While in the US, one pastor has claimed that understanding cultural evolution over the last decade can help communications become more like YouTube and less like phonebooks - something thats “picked up and promptly deposited in the trash”. He went on to say, “Heavy printed phone books represent more than telephone numbers and ads. They represent the past, communication forms that used to work the best, and a dog-eared determination to hang on to the past no matter what” (Read the full Barry Whitlow post).
With this international resentment growing, it’s encouraging to see that US lawmakers are going so far as to propose fines for unwanted phonebooks (Read full 9news.com article). Isn’t it time the UK government started to address the issue rather than just turning a blind eye?
The Local Government Association (LGA) has called on householders across the country to wage a war on needless phone directories as they take note of the ‘Say No To Phonebooks’ campaign analysis that revealed it costs £7.5m a year for taxpayers to clear up the mess of phonebooks. You can read the full release here where the LGA explains that the ’£7.5m spent collecting and disposing of phone directories could pay for 491 teaching assistants or 259 social workers, or it could be spent filling in approximately 108,700 potholes’. Surely a much more worthwhile cause?
While this latest announcement has been picked up by the Daily Telegraph and the Daily Mail, we think it’s worth us responding to Age Concern in the Daily Telegraph article. The ‘Say No To Phonebooks’ campaign is calling for a system where printed directories are be available only on request and not delivered automatically. This will balance the need for directory access for the elderly with environmental and government expenditure concerns.
Over the weekend, Junk Buster have reported thousands more people have contacted Yell, Thomson & BT to ask to be excluded from future phonebook deliveries. To take action today, sign up on JunkBuster’s site and sign our petition on the Downing St website. Time is running out to sign the Downing St petition so forward the link on to all your friends and colleagues to make your voice heard.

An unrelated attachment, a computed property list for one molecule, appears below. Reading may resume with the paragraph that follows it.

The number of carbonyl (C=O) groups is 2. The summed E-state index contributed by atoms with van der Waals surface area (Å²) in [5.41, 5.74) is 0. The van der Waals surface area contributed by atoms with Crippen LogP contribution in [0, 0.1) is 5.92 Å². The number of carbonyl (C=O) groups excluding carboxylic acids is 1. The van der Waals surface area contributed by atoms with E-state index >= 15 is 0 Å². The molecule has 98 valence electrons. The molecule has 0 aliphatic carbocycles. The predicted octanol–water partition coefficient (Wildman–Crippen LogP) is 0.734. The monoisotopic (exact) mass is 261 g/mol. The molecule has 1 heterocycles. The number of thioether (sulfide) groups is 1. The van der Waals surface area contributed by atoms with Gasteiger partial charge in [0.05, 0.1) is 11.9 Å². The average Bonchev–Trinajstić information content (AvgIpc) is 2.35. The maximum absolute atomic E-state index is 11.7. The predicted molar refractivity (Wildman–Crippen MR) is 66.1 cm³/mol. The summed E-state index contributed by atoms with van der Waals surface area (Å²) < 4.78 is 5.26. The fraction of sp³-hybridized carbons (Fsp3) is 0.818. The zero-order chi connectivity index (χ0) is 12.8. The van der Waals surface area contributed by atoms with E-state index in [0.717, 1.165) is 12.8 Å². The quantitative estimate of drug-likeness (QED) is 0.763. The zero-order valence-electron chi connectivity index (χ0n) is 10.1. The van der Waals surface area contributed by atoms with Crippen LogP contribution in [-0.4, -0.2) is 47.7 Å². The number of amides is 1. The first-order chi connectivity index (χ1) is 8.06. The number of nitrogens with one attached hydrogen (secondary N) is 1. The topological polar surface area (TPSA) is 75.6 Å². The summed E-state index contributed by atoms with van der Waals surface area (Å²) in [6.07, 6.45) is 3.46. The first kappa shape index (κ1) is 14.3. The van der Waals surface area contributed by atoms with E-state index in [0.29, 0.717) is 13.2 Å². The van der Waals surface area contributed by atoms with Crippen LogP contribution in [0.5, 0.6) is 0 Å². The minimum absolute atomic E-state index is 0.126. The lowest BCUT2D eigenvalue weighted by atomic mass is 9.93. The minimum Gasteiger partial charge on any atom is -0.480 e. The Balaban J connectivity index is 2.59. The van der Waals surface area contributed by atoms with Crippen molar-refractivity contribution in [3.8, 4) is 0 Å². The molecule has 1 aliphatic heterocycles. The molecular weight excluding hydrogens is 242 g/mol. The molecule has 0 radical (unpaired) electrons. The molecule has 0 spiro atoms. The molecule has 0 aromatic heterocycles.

Earlier this month, Yellow Pages announced it was going to reduce the size of its directory for the first time in 40 years. A result of reduced listings and increased environmental concerns no doubt. Yell also claims that ‘its reduced height and width means it will be small enough to fit through standard size letter boxes at households and businesses’. Well, if you’re going to do that Mr Delivery Man, please respect the sticker on my mailbox that says ‘No Junk Mail Please’. Although I’m starting to think even the delivery guys agree with us….
Say What to Phonebooks????
In an article in The Independent in December entitled “Everyday products made obsolete during the “aughts”, the paper comments,
“Phone books: a large waste of paper, considering mobile phones are not listed, and information is accessible online, plus more.”
These are our thoughts exactly!
To see the full article click here
Like us, we’re sure that many of you are watching the most recent series of Gavin and Stacey and it’s great to see that the sentiment of the Say No To Phonebooks campaign has filtered into popular TV Culture.
In episode 3, when looking for the details of a curry house, Pamela (or Pamelaaaaarrrr as Smithy would say) says
“I don’t know why they keep sending those yellow pages, our last three are still in the plastic. We just use the internet now if we want to find anything!” (12 minutes and 50 seconds)
Nicely said Pamela.
Watch the episode on the BBC iplayer
When was the last time you used a printed phonebook?
192.com and the ‘Say No To Phonebooks’ campaign have teamed up with origami expert, Mark Bolitho, to provide three easy to follow guides that make use of those unwanted phonebooks by creating origami Christmas Tree, Star and Angel decorations.
To download the instructions and to watch the videos visit the origami decorations page.
So don’t just throw your useless phonebooks away! Why not get the kids or your colleagues involved and make something fun this festive season.
Over 75 million printed phonebooks are produced and delivered in the UK every year. That’s 62,000 tons of unwanted waste!
Did you know that the annual production of phonebooks squanders:
• Enough electricity to power 59,000 homes for a year
• 680,000 barrels of oil (the annual consumption of 67,000 people)
• Two billion litres of water, enough to fill 800 Olympic swimming pools
• £7.5 million of council waste management budget
The production and recycling process for 62,000 tons of phonebooks equates to 79,360 metric tonnes of wasted carbon emissions!
Make a stand against this unnecessary waste of resources and sign the petition supporting a centralised opt-in system for phonebooks. The petition already has over 6700 signatures with that number growing daily.- http://petitions.number10.gov.uk/NoPhonebooks/